thinking about this formulation from Ursula K. Le Guin (discussing her aspirations for _The Dispossessed_) and wondering how it applies to procedurally-generated works—which, affording a kind of encounter with the infinite, appear to fit into this rubric. but that encounter w/the infinite happens only in the context of asserting an understanding of it—a program promises to keep doing the same thing forever, which is a kind of reassurance, and the opposite of "a permanent source of renewal"

of course the "closure" of a work of literature (or other art) doesn't inhere solely, or even mostly, in the text itself. still i wonder if procgen works are sort of born closed, leaving their creators the daunting (tactical, interdisciplinary) task of continually busting them open so they can't just be reduced to their algorithms. for that matter, can an algorithm be "open"? (using "closed" and "open" in the senses proposed by lyn hejinian here poetryfoundation.org/articles/)

(the thought i'm working with/against here is that a lot of procgen works—and i count my own in this category—provide potentially interesting and challenging reading experiences but are still fundamentally "closed," bc beyond an understanding of the underlying algorithm and the phenomenon of the reading experience, there's nothing to return to. why is that/is that okay/how to fix it?)

the again, every computer program is also a tiny utopia—if only we can take the world out of context, i can tell you exactly how it works—and maybe it's that *formulation* (not the program that implements it, necessarily, or the artifacts it produces) that remains open, a permanent source of renewal. and in that sense procgen rhetorically operates like any other utopia (which brings us back to _The Dispossessed_ subtitled of course "An Ambiguous Utopia")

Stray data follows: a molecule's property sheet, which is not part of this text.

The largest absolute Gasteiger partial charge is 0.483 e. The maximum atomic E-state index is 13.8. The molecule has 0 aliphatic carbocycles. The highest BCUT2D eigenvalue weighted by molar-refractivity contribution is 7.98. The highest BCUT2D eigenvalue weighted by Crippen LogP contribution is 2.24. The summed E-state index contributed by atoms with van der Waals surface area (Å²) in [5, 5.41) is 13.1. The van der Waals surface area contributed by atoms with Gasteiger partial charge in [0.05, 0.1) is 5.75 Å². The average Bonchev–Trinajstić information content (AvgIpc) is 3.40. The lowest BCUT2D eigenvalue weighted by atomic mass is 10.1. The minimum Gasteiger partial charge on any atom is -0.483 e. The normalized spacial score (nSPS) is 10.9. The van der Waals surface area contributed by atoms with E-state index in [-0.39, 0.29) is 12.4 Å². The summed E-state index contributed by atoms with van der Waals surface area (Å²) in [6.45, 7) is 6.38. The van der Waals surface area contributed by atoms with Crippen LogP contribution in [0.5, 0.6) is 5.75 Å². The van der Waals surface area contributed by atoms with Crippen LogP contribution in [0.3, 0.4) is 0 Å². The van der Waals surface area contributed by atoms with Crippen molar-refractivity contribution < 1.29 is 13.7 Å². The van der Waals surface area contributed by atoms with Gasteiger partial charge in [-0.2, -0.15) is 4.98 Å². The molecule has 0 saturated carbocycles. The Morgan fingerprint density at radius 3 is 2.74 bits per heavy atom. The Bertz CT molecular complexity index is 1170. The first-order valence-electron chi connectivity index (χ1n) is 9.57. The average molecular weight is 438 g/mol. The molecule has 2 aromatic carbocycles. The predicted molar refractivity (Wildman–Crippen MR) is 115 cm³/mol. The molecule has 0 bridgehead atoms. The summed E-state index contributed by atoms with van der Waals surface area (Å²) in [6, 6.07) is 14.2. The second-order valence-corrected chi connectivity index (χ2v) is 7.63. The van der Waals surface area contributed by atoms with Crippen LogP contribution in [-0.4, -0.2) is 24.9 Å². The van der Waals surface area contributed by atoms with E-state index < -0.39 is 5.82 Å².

i wish i knew how to write essays and not just toots

relevant, Umberto Eco on Saporta's _Composition No. 1_ (novel published as a set of unordered index cards): "A brief look... was enough to tell me what its mechanism was, and what vision of life (and, obviously, what vision of literature) it proposed, after which I did not feel the slightest desire to read even one of its loose pages.... To me, the book had exhausted all its possible readings in the very enunciation of its constructive idea." [...]

[...] "Some of its pages might have been intensely 'beautiful,' but given the purpose of the book, that would have been a mere accident. Its only validity as an artistic event lay in its construction, its conception as a book that would tell not one but all the stories that could be told, albeit according to the directions (admittedly few) of an author" (quoted in Aarseth's _Cybertext_ pp. 52–53)

@aparrish I would love if you could flesh it out into an essay because this is helping me to articulate why I enjoy algorithms in art. I wrote a bit about the role of agency in computer music performance in my undergrad thesis, but the utopian idea of "open" systems feels like a really fundamental perspective to explore.

Annoying response as a poem.. only read if in the right mood 

@aparrish would you ever have learned to make computers babble elegantly if you did?

@aparrish

> every computer program is also a tiny utopia

> …potentially interesting and challenging reading experiences but are still fundamentally "closed," … there's nothing to return to

i don't know if it's quite a relevant thought, but all this reminds me of thinking about how much i was drawn into computation by the computer as a tiny world within which i could move and operate and shape things.

in that model, the works that seem most "open" to me in this sense are also... (1/2)

@aparrish ...the ones that expand the manifold / combinatory space of the computational world they're part of. (2/2)

@aparrish (be that by way of literally interfacing with other parts of the environment or just by way of expanding how i can _think_ about and experience the environment.)

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